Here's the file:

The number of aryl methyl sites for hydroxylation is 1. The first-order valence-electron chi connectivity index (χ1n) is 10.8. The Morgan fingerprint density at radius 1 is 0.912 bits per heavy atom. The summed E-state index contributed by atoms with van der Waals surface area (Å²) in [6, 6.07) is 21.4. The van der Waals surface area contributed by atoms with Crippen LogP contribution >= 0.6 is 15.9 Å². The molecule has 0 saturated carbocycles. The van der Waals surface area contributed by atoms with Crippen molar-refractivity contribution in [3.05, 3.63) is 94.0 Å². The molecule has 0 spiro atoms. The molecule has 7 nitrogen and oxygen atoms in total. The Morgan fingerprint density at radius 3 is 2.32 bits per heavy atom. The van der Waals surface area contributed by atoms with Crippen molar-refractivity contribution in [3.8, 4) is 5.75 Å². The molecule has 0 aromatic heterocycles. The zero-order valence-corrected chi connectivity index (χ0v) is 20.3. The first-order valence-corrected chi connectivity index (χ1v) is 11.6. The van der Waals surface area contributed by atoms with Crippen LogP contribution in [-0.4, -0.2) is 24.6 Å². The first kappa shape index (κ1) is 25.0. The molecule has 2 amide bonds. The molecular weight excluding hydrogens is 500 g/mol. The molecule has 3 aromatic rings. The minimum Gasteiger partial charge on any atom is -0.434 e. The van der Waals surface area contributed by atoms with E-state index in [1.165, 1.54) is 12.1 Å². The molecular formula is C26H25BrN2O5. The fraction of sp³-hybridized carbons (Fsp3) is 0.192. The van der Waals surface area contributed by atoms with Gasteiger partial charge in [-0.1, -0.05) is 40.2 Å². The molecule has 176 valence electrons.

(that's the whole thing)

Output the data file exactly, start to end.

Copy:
The number of aryl methyl sites for hydroxylation is 1. The first-order valence-electron chi connectivity index (χ1n) is 10.8. The Morgan fingerprint density at radius 1 is 0.912 bits per heavy atom. The summed E-state index contributed by atoms with van der Waals surface area (Å²) in [6, 6.07) is 21.4. The van der Waals surface area contributed by atoms with Crippen LogP contribution >= 0.6 is 15.9 Å². The molecule has 0 saturated carbocycles. The van der Waals surface area contributed by atoms with Crippen molar-refractivity contribution in [3.05, 3.63) is 94.0 Å². The molecule has 0 spiro atoms. The molecule has 7 nitrogen and oxygen atoms in total. The Morgan fingerprint density at radius 3 is 2.32 bits per heavy atom. The van der Waals surface area contributed by atoms with Crippen molar-refractivity contribution in [3.8, 4) is 5.75 Å². The molecule has 0 aromatic heterocycles. The zero-order valence-corrected chi connectivity index (χ0v) is 20.3. The first-order valence-corrected chi connectivity index (χ1v) is 11.6. The van der Waals surface area contributed by atoms with Crippen LogP contribution in [-0.4, -0.2) is 24.6 Å². The first kappa shape index (κ1) is 25.0. The molecule has 2 amide bonds. The molecular weight excluding hydrogens is 500 g/mol. The molecule has 3 aromatic rings. The minimum Gasteiger partial charge on any atom is -0.434 e. The van der Waals surface area contributed by atoms with E-state index in [1.165, 1.54) is 12.1 Å². The molecular formula is C26H25BrN2O5. The fraction of sp³-hybridized carbons (Fsp3) is 0.192. The van der Waals surface area contributed by atoms with Gasteiger partial charge in [-0.1, -0.05) is 40.2 Å². The molecule has 176 valence electrons.